The recent proposal by Chancellor Spaulding to close Northern Vermont University and Vermont Technical College-Randolph is heartbreaking as it will be economically devastating to the local regions and the hardworking families and students that are served.
While this proposal has come as a shock to many, it shouldn’t surprise legislators or administration officials. Our elected officials have long known the shameful fact that Vermont has consistently failed to adequately fund higher education. Vermont commits fewer public dollars to our state college system (per full time student) than any other state in the nation. This needs to change, and it needs to change now or this proposal will be enacted and our state colleges will be forced to close.
We understand that changes to the Vermont State Colleges System are necessary. The system faces incredible demographic and financial challenges, but closing NVU, an economic engine for Vermont, will strike a massive blow to the economy. It is not the answer. Our total economic impact in Northern Vermont is conservatively estimated at $113 million annually. Additionally, we bring 18,000 people to our region every year. And we attract out-of-state students that choose to make Vermont their home after they graduate. Elected officials often talk about their goal of keeping young people in Vermont. If we are serious about this goal, we will provide our youth with access to higher education here in Vermont. Without that access, many Vermonters will either not get a college degree or will go out of state—possibly to never return.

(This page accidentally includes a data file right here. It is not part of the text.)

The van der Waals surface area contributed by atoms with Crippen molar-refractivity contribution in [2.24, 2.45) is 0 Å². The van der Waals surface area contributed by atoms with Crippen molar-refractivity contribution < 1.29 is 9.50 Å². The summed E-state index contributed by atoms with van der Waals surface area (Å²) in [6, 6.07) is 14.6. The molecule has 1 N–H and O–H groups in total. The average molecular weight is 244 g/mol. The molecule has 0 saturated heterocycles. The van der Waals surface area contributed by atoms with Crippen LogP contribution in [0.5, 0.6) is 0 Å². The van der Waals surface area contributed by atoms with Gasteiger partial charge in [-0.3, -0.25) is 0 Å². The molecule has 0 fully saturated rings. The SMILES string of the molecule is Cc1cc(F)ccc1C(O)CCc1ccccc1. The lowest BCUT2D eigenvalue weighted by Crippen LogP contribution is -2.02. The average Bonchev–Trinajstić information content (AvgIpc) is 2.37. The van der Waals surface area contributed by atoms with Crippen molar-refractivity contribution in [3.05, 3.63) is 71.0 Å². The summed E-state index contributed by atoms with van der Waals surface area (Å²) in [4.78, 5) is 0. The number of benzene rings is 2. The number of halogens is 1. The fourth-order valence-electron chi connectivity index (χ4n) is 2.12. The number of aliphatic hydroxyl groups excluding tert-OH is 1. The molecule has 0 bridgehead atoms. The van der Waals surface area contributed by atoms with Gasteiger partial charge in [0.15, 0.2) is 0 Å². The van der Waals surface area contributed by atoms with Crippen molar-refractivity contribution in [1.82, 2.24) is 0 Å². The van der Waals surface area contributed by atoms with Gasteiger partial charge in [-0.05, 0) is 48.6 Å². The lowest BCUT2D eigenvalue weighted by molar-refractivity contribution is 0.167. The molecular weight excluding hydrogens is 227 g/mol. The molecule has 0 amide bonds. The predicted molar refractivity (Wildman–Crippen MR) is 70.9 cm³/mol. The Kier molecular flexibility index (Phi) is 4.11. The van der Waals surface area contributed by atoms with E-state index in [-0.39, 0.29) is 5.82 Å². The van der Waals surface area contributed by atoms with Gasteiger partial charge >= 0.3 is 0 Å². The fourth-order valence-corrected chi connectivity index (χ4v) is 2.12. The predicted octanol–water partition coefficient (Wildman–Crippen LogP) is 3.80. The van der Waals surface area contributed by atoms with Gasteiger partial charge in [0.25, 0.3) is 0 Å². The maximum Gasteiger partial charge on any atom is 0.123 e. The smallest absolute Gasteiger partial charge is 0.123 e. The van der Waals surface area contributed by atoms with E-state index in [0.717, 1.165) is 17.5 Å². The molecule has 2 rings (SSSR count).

NVU also provides vital access for students in pursuit of higher education. More than half of our students are first in their family to attend college. Seventy percent of our students are Vermonters and seventy-six percent of NVU Online students are in-state.
NVU has over 2,300 students. They are amazing. If NVU closes, we will be heartbroken at the loss in leadership, creativity, and innovation that the state will suffer at a time when it is so sorely needed, now and in the future.
Northern Vermont University was created as an innovation to higher education. It has been recognized nationally for its accomplishments. We have met and exceeded every benchmark the Board of Trustees and the Chancellor set forth. NVU is the only public residential institution in Vermont that hasn’t borrowed from the system to meet its budget in recent years. In fact, NVU has reserves. This has been accomplished through immense sacrifice from our staff, faculty, leadership and students. We have asked our students to believe in NVU. They gave us that trust and that belief. We hold that sacred.
Chancellor Spaulding, NVU, and the other colleges have made it clear that this system needs increased annual appropriations of $25 million to survive. Vermont provides only 17% of the budget for the colleges and universities where the vast majority of Vermonters will access their education after high school.
The statute forming the Vermont State College System states, “The corporation shall plan, supervise, administer, and operate facilities for education at the post-secondary level, supported in whole or in substantial part with state funds.” Seventeen percent of the budget is not whole or substantial.
The two-year political cycle continues to kick this issue down the road. We are at the end of the road. If there was ever a last call to support higher education adequately in the state, this is it.
President Elaine C. Collins
Northern Vermont University